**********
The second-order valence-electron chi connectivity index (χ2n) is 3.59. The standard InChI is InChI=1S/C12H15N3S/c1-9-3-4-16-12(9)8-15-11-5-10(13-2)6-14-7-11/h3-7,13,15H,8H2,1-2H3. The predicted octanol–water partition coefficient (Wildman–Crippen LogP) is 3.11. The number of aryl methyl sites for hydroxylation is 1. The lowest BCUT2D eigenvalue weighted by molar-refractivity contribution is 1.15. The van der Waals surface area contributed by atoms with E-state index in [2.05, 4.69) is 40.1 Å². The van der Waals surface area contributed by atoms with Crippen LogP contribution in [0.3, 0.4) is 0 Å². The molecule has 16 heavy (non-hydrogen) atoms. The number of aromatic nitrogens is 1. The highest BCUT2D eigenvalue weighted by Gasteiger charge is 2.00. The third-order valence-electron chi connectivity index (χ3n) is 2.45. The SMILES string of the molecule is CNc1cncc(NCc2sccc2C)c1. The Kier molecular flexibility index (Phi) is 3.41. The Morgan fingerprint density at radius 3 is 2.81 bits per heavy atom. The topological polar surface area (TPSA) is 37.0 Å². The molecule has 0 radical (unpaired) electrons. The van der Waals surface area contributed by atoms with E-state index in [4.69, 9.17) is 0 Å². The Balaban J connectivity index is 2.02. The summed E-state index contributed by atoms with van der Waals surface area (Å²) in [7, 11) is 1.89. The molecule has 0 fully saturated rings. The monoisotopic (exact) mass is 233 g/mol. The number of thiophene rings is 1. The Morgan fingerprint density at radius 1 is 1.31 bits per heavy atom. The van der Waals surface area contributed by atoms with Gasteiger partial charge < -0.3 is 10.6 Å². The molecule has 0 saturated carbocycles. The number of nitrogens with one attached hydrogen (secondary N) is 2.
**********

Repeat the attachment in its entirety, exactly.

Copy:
The second-order valence-electron chi connectivity index (χ2n) is 3.59. The standard InChI is InChI=1S/C12H15N3S/c1-9-3-4-16-12(9)8-15-11-5-10(13-2)6-14-7-11/h3-7,13,15H,8H2,1-2H3. The predicted octanol–water partition coefficient (Wildman–Crippen LogP) is 3.11. The number of aryl methyl sites for hydroxylation is 1. The lowest BCUT2D eigenvalue weighted by molar-refractivity contribution is 1.15. The van der Waals surface area contributed by atoms with E-state index in [2.05, 4.69) is 40.1 Å². The van der Waals surface area contributed by atoms with Crippen LogP contribution in [0.3, 0.4) is 0 Å². The molecule has 16 heavy (non-hydrogen) atoms. The number of aromatic nitrogens is 1. The highest BCUT2D eigenvalue weighted by Gasteiger charge is 2.00. The third-order valence-electron chi connectivity index (χ3n) is 2.45. The SMILES string of the molecule is CNc1cncc(NCc2sccc2C)c1. The Kier molecular flexibility index (Phi) is 3.41. The Morgan fingerprint density at radius 3 is 2.81 bits per heavy atom. The topological polar surface area (TPSA) is 37.0 Å². The molecule has 0 radical (unpaired) electrons. The van der Waals surface area contributed by atoms with E-state index in [4.69, 9.17) is 0 Å². The Balaban J connectivity index is 2.02. The summed E-state index contributed by atoms with van der Waals surface area (Å²) in [7, 11) is 1.89. The molecule has 0 fully saturated rings. The monoisotopic (exact) mass is 233 g/mol. The number of thiophene rings is 1. The Morgan fingerprint density at radius 1 is 1.31 bits per heavy atom. The van der Waals surface area contributed by atoms with Gasteiger partial charge < -0.3 is 10.6 Å². The molecule has 0 saturated carbocycles. The number of nitrogens with one attached hydrogen (secondary N) is 2.